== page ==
Queensland Releases Australia’s First Medicinal Cannabis Guidelines

07 Feb 2017

John Vijayaraj 110x137

by Mr John Vijayaraj

Medical cannabis

The first medicinal cannabis clinical guidelines were released by Queensland in December 2016, following the decision to legalise medicinal cannabis in Australia. The guidelines stress that medicinal cannabis is not considered first line therapy for any indication, and should be considered only where conventional treatments have been tried and proven unsuccessful in managing the patient’s symptoms.

There are two pathways for doctors to prescribe medicinal cannabis:

  • Patient-class prescribers specialists who have an "as-of-right authority" to prescribe to groups of patients for a specified condition or symptom with specified medicinal cannabis products
    • drug-resistant epilepsy (paediatric neurologists)
    • symptoms associated with multiple sclerosis (neurologists)
    • chemotherapy induced nausea and vomiting in adults (oncologists)
    • symptom control in palliative care (palliative medicine specialists)
  • Single-patient prescribers doctors can apply for approval to prescribe for a particular patient.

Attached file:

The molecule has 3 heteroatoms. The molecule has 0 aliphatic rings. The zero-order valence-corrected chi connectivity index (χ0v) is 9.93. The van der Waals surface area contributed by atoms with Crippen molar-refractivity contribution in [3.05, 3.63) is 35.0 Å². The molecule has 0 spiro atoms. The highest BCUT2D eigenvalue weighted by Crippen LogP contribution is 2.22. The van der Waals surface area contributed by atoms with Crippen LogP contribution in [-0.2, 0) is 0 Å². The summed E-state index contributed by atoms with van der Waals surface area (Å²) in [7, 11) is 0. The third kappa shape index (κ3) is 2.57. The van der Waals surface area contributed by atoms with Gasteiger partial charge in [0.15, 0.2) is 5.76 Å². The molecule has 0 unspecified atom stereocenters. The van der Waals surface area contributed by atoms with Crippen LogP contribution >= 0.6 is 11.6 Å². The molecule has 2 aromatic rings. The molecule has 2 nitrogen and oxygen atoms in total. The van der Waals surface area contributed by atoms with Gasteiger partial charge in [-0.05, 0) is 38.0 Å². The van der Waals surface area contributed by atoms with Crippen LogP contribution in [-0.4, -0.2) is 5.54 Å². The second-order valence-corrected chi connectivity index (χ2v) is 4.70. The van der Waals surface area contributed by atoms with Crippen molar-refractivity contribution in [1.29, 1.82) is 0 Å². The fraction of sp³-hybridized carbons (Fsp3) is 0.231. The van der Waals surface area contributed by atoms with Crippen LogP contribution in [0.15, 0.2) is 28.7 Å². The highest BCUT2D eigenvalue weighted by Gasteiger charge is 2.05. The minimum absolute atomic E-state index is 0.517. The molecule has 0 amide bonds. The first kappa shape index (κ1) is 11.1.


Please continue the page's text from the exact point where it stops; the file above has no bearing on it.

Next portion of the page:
Approval from the Therapeutic Goods Administration and Queensland Health is required before medicinal cannabis can be prescribed by an approved doctor and supplied by an approved pharmacist.

Medicinal cannabis will only be approved:

  • if the patient has tried all of the conventional treatments available and these have failed, or the conventional treatment causes intolerable side effects


  • the doctor provides evidence that a specific type of medicinal cannabis product is safe and effective for the particular condition or symptoms.

It is likely that these Queensland guidelines will eventually be replaced by a national document.

This blog contains general information only. We recommend you contact your medical defence organisation or insurer when you require specific advice in relation to medico-legal matters.



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